But this paradox will vanish, when it is considered, that, strictly speaking, moral certainty is only probability; but which is called a certainty, because every man in his senses assents to it from an habit produced by the necessity of acting, and which is anterior to all speculation. That certainty which is necessary to decide that the accused is guilty, is the very same which determines every man in the most important transactions of his life.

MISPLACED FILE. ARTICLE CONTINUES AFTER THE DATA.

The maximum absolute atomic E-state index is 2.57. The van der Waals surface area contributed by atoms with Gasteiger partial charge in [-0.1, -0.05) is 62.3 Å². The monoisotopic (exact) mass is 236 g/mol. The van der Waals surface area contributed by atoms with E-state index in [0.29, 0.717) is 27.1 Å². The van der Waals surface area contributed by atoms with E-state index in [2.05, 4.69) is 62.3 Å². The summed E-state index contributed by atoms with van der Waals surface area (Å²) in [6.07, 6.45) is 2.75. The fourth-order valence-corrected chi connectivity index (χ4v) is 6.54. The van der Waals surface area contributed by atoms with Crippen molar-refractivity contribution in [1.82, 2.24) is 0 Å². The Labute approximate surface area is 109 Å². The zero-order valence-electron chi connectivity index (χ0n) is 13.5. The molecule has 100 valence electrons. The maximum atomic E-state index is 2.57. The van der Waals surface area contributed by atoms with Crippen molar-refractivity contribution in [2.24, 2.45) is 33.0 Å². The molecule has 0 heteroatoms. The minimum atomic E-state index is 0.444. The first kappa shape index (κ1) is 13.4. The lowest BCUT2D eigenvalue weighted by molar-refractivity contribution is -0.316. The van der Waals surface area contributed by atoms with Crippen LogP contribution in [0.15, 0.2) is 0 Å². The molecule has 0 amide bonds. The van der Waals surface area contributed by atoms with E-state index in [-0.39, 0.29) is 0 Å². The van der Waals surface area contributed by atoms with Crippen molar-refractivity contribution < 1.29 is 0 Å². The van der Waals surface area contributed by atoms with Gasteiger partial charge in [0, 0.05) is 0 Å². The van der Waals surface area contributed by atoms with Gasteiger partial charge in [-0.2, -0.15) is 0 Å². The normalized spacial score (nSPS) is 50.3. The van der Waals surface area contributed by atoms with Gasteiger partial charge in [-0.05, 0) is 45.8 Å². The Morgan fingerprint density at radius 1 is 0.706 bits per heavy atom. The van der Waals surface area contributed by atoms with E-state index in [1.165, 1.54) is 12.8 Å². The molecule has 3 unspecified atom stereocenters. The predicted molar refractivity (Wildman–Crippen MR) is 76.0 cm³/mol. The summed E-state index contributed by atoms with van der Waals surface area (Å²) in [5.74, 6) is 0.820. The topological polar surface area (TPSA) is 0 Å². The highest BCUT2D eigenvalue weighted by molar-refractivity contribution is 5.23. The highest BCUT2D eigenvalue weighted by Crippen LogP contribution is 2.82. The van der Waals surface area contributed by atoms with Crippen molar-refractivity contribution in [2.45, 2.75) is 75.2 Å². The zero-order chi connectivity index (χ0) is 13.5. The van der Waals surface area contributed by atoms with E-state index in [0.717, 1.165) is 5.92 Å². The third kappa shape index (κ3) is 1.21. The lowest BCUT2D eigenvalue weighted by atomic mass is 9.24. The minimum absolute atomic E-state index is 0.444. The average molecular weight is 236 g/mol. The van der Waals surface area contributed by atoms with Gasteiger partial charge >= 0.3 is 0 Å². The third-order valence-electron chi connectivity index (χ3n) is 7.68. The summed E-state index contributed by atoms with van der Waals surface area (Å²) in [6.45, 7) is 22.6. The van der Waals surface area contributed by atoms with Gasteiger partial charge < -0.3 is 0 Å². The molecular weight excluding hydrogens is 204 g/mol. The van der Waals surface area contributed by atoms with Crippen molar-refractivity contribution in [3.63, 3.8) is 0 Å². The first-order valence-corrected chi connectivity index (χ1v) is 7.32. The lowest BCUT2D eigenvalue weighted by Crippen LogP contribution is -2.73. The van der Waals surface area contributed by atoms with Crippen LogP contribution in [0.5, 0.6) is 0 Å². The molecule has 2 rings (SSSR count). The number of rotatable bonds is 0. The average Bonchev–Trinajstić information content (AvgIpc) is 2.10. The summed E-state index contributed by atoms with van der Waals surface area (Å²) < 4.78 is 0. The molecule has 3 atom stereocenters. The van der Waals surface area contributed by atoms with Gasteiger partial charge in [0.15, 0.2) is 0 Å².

The proofs of a crime may be divided into two classes, perfect and imperfect. I call those perfect which exclude the possibility of innocence; imperfect, those which do not exclude this possibility. Of the first, one only is sufficient for condemnation; of the second, as many are required as form a perfect proof; that is to say, that though each of these, separately taken, does not exclude the possibility of innocence, it is nevertheless excluded by their union. It should be also observed, that the imperfect proofs, of which the accused, if inno-